Challenges and Opportunities
The potential benefits notwithstanding, an undertaking such as G-DOC is not without its challenges, including the limited resources and significant learning curve associated with any project of this scope. According to Madhavan, the most significant of those challenges thus far have been those related to data sharing. She said, “Clinicians and researchers still hold their data close to their hearts, and need to be incentivized (with tools, grants, etc) to make their data available through G-DOC.” The other major challenge identified by Madhavan lies in convincing physician scientists of the benefits of G-DOC. “While there are plenty of forward-looking clinicians who actually ‘get it,’ many physician scientists want to continue to manage their data in Excel spreadsheets,” she said.
Another major challenge posed by the data integration inherent in G-DOC is the wide variety of data sources that need to be combined into the single unified database. As a result, Madhavan and her team must laboriously match fields in 1 database to those in another, all the while ensuring the consistency of hundreds of factors, such as units of measurement and timing. Assisting with these efforts is Indivumed, which will provide a wide range of biospecimen data to add to the clinical databases at Georgetown Lombardi.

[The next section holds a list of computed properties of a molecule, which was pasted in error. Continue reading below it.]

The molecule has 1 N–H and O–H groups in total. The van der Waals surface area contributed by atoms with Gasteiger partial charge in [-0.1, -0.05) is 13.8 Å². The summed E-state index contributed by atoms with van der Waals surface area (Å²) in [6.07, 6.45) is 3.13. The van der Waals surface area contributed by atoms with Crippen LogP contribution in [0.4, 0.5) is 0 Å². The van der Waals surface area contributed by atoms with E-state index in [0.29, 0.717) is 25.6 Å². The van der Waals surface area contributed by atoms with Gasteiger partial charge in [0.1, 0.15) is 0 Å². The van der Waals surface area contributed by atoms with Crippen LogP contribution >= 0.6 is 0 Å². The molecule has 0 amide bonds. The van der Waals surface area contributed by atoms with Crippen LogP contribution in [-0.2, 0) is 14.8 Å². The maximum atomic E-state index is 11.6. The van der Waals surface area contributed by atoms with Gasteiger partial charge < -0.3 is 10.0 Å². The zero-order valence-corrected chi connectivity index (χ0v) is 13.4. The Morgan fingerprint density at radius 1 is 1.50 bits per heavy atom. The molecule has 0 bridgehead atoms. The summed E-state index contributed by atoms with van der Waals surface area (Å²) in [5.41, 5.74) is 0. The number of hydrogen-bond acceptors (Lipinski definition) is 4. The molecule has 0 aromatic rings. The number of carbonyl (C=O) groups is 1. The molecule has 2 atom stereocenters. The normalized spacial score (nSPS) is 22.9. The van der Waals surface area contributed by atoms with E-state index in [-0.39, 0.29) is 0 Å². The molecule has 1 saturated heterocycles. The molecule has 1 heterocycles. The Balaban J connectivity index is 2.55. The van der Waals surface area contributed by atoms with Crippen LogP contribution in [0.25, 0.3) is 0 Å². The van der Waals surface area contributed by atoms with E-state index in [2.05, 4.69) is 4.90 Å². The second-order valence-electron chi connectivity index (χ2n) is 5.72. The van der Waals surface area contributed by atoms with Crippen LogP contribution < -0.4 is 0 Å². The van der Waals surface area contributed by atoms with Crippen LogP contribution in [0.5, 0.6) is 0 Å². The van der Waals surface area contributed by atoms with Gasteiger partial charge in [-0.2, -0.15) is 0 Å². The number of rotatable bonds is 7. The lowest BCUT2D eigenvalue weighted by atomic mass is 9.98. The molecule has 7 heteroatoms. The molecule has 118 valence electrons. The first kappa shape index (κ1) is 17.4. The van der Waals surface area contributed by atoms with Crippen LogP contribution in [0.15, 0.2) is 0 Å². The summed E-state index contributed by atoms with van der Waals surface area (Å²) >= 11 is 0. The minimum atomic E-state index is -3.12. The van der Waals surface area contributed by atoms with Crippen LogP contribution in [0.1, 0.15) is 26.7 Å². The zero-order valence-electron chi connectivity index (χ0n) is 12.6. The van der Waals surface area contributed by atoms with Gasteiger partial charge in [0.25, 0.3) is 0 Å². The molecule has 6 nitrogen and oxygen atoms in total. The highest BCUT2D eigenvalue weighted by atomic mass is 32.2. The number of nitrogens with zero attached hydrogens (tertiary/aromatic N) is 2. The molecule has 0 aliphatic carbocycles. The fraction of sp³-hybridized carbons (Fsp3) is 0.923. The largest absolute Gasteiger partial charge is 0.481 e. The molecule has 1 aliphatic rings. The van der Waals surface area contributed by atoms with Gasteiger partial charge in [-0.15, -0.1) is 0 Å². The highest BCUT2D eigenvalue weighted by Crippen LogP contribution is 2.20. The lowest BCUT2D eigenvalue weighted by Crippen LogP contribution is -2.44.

As with any endeavor that involves information sharing, Georgetown Lombardi scientists are extremely mindful of the ethical and legal requirements for confidentiality inherent in a project such as G-DOC. All studies are, of course, conducted with IRB approval, and can move forward in real time without accessing personal patient information.
“There’s no denying the complexity of this endeavor,” said Weiner, “but G-DOC represents the commitment of Georgetown Lombardi scientists and clinicians to address that complexity rather than run from it.”
Laura Bruck is a Cleveland, Ohio-based freelance writer and editor who has specialized in healthcare reporting since 1987.